I write for The National Interest tomorrow that former Nigerian head of state Muhammadu Buhari (pictured above) could strengthen Nigeria’s fledgling and imperfect democracy more than even the reelection of its current president (and US ally) Goodluck Jonathan.
It’s not exactly intuitive that a former military dictator, in essence, could wind up bolstering the rule of law. But if he wins, and his victory goes smoothly, it would establish a precedent for Nigeria — Jonathan’s admission of defeat and the peaceful transfer of power from one civilian government (in this case, the People’s Democratic Party) to the opposition (the All Progressives’ Congress).
Buhari, as a Muslim from Nigeria’s north, could easily succeed where Jonathan has failed in retarding the growth of the jihadist Boko Haram group. He could hardly do worse.
Perhaps more importantly, Buhari has a reputation for being genuinely averse to corruption, which dates back to his days leading Nigeria in the mid-1980s. Despite curtailing press freedom, Buhari is perhaps most well-known for his (failed) attempt to reduce graft in a country where oil wealth and a strong federal government has made corruption an endemic problem:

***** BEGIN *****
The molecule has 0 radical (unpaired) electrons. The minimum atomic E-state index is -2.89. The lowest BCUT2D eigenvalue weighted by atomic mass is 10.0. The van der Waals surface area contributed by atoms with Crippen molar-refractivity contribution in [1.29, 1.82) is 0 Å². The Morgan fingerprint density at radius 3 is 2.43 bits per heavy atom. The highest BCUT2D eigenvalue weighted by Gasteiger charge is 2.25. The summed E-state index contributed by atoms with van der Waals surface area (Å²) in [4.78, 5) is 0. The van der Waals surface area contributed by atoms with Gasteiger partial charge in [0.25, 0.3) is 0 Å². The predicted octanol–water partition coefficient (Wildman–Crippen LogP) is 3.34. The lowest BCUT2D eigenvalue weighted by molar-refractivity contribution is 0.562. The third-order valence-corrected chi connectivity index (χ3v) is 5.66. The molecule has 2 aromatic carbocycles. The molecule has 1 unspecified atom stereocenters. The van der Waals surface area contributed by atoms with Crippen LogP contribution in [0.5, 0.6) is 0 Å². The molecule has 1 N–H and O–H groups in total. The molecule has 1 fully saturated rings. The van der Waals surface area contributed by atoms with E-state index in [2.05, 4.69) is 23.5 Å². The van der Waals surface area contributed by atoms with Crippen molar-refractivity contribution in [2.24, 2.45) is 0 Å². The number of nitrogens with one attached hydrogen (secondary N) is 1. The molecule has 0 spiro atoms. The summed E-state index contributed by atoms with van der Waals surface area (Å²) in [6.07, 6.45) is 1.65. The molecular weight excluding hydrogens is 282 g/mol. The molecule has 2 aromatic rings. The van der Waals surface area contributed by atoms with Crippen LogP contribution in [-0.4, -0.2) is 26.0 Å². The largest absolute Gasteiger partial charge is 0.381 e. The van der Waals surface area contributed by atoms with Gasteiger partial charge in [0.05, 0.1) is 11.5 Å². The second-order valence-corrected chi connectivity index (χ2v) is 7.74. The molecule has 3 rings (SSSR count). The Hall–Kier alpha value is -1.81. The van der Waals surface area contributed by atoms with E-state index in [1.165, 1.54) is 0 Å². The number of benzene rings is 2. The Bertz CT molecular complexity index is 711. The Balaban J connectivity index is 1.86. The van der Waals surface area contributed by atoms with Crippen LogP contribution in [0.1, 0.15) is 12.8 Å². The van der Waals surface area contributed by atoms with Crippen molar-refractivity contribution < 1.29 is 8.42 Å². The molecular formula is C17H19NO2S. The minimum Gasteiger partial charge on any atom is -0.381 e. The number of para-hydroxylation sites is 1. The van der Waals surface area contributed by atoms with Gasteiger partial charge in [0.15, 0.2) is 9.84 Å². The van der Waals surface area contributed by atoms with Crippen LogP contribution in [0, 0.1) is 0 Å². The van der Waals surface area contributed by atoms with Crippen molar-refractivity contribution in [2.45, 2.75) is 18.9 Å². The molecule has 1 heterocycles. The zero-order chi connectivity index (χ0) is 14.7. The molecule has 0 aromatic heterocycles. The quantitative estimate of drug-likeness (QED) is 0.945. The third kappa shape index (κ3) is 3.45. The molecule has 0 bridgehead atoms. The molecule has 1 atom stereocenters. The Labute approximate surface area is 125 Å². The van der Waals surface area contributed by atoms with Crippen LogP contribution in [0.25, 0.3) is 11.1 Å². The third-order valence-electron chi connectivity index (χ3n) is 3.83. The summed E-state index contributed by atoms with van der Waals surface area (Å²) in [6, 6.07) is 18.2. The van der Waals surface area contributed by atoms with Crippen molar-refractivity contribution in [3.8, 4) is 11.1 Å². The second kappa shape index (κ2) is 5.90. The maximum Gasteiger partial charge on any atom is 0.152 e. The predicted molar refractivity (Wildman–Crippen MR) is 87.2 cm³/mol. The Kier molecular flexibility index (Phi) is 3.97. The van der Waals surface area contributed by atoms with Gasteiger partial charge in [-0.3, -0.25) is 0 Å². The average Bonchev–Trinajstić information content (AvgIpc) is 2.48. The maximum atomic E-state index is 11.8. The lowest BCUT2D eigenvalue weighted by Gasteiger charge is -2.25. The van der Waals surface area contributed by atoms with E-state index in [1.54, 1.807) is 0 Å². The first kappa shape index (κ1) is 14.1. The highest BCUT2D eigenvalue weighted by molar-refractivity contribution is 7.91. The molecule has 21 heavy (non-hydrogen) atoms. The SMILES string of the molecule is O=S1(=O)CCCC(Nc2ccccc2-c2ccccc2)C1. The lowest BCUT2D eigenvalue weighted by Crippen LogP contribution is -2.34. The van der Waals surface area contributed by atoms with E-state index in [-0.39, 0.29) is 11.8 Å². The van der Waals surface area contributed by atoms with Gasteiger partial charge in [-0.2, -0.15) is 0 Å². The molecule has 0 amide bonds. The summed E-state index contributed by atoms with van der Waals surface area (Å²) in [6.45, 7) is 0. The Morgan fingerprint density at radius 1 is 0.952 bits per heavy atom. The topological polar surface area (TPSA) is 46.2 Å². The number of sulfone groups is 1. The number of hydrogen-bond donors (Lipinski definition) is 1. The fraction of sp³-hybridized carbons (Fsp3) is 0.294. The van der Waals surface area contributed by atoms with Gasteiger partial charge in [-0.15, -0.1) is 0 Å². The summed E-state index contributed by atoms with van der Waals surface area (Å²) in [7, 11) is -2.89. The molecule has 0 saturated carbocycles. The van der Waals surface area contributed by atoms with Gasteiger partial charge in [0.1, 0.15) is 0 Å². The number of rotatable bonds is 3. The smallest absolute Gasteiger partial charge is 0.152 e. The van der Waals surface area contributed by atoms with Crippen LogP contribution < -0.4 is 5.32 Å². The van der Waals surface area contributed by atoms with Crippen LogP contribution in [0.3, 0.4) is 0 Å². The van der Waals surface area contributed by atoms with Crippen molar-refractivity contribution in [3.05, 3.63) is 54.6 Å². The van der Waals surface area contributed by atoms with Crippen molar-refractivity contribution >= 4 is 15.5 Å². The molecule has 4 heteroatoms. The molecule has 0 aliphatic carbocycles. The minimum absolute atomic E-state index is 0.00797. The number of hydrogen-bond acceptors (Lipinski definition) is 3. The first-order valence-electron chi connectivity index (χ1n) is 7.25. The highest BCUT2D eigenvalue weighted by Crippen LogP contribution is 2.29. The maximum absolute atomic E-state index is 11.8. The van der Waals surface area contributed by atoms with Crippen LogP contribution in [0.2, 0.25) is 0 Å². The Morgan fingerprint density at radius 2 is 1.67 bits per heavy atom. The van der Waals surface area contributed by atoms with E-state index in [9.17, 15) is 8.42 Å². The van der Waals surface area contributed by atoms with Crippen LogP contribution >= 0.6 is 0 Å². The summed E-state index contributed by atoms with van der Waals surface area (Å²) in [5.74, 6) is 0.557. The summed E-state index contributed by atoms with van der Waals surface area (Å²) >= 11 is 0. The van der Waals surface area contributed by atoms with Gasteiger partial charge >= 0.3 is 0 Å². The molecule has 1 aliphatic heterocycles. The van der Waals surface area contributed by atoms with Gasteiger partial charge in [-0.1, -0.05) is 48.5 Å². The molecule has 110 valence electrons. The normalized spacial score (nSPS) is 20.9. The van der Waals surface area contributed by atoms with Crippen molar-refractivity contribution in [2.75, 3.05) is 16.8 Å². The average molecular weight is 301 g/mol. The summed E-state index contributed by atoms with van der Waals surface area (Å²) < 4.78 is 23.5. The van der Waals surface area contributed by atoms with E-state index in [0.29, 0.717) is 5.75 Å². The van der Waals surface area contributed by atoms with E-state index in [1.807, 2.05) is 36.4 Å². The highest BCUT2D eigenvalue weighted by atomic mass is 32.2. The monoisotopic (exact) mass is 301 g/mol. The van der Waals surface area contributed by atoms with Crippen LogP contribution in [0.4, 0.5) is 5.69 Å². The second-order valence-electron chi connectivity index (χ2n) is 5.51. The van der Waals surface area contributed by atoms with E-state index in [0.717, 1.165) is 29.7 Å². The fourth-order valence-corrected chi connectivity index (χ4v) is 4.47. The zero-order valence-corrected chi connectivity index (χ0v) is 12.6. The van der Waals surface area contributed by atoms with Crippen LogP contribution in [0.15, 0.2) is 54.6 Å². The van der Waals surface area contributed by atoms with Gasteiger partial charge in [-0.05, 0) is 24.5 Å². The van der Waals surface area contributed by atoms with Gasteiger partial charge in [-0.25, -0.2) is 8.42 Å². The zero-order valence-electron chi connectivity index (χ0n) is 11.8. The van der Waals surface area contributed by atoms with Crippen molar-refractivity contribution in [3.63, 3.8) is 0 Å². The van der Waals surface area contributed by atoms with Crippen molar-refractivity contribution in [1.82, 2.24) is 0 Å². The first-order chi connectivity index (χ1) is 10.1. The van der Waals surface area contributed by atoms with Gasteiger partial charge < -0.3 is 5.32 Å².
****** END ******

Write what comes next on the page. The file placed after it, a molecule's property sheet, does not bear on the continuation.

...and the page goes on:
Nevertheless, Buhari led the most committed campaign in Nigerian history to eliminate graft and corruption, and his ambitious “war against indiscipline” sought to instill a sense of professionalism within the civil service and civic pride among the Nigerian population. It was Buhari’s intolerance for corruption that probably brought his government to an overhasty conclusion. Terrified elites, in both Nigeria’s north and south, breathed a sigh of relief when another military leader, Ibrahim Babangida, came to power in yet another coup. Babangida, who remained a powerful Nigerian political boss in the north after his own fall from power, has even endorsed Buhari in 2015, thirty years after deposing him…
Although the election appears, at first glance, like a Hobson’s choice between corrupt incompetence and pious dictatorship, there are reasons to believe that there’s a path for Nigeria to survive its 2015 election—and to emerge with its democracy not only intact, but strengthened.